This is Microsoft’s idea—it’s my attempt to replicate the Work menu in MS Word, which lets you pin certain files that you want quick access to, but that you don’t access enough to keep them in the Recent Documents menu. My Work menu generally consists of my current syllabi, and the Extended CV file where I enter every little thing I’ve done re teaching workshops, showing up at a prospective students day, etc.

The other use I’ve found for this approach is reminding myself to what size I want to crop a photo for my blog header, information I need maybe every 3 months (except for using it 3 times in the last week or so). For this one I used an actual script in Script Editor rather than an Automator workflow (thank you, Apple, for doing a half-assed job with Automator so it isn’t nearly as useful as it could be).

tell application “Acorn”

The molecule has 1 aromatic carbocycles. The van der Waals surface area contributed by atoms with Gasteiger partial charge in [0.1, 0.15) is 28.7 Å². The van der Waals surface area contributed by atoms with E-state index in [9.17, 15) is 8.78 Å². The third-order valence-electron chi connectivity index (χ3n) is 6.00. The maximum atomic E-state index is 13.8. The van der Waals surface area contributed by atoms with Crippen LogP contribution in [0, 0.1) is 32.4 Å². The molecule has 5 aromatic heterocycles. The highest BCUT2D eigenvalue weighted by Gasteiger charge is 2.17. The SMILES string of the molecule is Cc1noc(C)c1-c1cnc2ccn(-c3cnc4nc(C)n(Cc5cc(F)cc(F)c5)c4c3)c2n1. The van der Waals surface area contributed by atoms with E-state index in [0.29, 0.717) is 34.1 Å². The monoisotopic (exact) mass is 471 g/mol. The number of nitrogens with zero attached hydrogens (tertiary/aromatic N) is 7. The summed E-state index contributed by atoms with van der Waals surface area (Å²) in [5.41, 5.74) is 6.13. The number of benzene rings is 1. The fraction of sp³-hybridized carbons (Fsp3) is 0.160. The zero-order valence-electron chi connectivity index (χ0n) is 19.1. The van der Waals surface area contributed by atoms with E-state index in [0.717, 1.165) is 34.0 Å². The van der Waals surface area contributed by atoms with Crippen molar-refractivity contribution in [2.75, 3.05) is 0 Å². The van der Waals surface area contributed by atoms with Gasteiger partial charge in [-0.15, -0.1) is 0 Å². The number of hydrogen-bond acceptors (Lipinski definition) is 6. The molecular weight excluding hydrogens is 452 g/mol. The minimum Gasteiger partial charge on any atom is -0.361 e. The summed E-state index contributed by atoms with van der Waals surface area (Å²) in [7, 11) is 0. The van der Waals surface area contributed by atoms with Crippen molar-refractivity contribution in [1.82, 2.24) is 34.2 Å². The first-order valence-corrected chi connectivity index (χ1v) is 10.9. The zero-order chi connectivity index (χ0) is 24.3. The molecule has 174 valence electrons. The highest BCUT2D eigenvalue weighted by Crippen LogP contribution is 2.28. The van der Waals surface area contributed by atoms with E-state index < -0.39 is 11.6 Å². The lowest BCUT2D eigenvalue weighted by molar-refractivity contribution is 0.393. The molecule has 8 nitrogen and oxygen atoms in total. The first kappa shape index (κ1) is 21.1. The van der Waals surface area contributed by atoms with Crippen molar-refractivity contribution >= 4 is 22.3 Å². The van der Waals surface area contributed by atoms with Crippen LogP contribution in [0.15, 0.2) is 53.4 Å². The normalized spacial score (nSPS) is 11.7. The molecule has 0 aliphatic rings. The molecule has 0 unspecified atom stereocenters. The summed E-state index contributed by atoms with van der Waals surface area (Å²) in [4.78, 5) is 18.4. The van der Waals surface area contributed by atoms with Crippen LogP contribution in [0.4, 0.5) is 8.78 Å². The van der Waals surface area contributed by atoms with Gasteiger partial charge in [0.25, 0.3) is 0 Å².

display dialog “Ocean Mist Theme, default header size is 736×229.”
end tell

“Display dialog” pops up a little dialog instead of launching TextEdit to show me a file, a wee bit quicker for short bits of information.

(I don’t understand how it is that Acorn 1 understands “display dialog” but doesn’t seem to be scriptable such that I could just automate the resize and the crop setting, but okay.)

The Mac software ecosystem has a habit of doing bundles—nine or ten programs for $50 or so. It can be a good way to find new programs or cheaply pick up some programs you think might be useful.

Anyhow, two are running right now, available for the next week or so—check them out.

MacUpdate (rock bottom price on some big expensive programs)

The Mac Bundles (especially has some very good programs for customizing how the system works)

Next Page »